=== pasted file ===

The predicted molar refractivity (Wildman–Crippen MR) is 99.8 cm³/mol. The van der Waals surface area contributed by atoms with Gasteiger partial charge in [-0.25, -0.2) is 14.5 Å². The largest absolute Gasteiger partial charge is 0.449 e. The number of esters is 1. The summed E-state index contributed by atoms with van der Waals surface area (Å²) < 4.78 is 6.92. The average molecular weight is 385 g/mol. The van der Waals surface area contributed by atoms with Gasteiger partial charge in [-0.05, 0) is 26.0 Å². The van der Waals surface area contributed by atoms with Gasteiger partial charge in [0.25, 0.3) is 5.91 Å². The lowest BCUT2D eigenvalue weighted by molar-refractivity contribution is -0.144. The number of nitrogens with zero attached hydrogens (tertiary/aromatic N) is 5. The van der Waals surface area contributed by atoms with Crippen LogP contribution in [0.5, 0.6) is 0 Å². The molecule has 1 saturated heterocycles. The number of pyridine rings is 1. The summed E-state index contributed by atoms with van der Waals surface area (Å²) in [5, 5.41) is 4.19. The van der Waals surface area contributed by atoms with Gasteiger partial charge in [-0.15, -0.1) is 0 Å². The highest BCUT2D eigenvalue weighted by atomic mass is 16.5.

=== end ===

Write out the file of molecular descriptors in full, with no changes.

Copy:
The predicted molar refractivity (Wildman–Crippen MR) is 99.8 cm³/mol. The van der Waals surface area contributed by atoms with Gasteiger partial charge in [-0.25, -0.2) is 14.5 Å². The largest absolute Gasteiger partial charge is 0.449 e. The number of esters is 1. The summed E-state index contributed by atoms with van der Waals surface area (Å²) < 4.78 is 6.92. The average molecular weight is 385 g/mol. The van der Waals surface area contributed by atoms with Gasteiger partial charge in [-0.05, 0) is 26.0 Å². The van der Waals surface area contributed by atoms with Gasteiger partial charge in [0.25, 0.3) is 5.91 Å². The lowest BCUT2D eigenvalue weighted by molar-refractivity contribution is -0.144. The number of nitrogens with zero attached hydrogens (tertiary/aromatic N) is 5. The van der Waals surface area contributed by atoms with Crippen LogP contribution in [0.5, 0.6) is 0 Å². The molecule has 1 saturated heterocycles. The number of pyridine rings is 1. The summed E-state index contributed by atoms with van der Waals surface area (Å²) in [5, 5.41) is 4.19. The van der Waals surface area contributed by atoms with Gasteiger partial charge in [-0.15, -0.1) is 0 Å². The highest BCUT2D eigenvalue weighted by atomic mass is 16.5.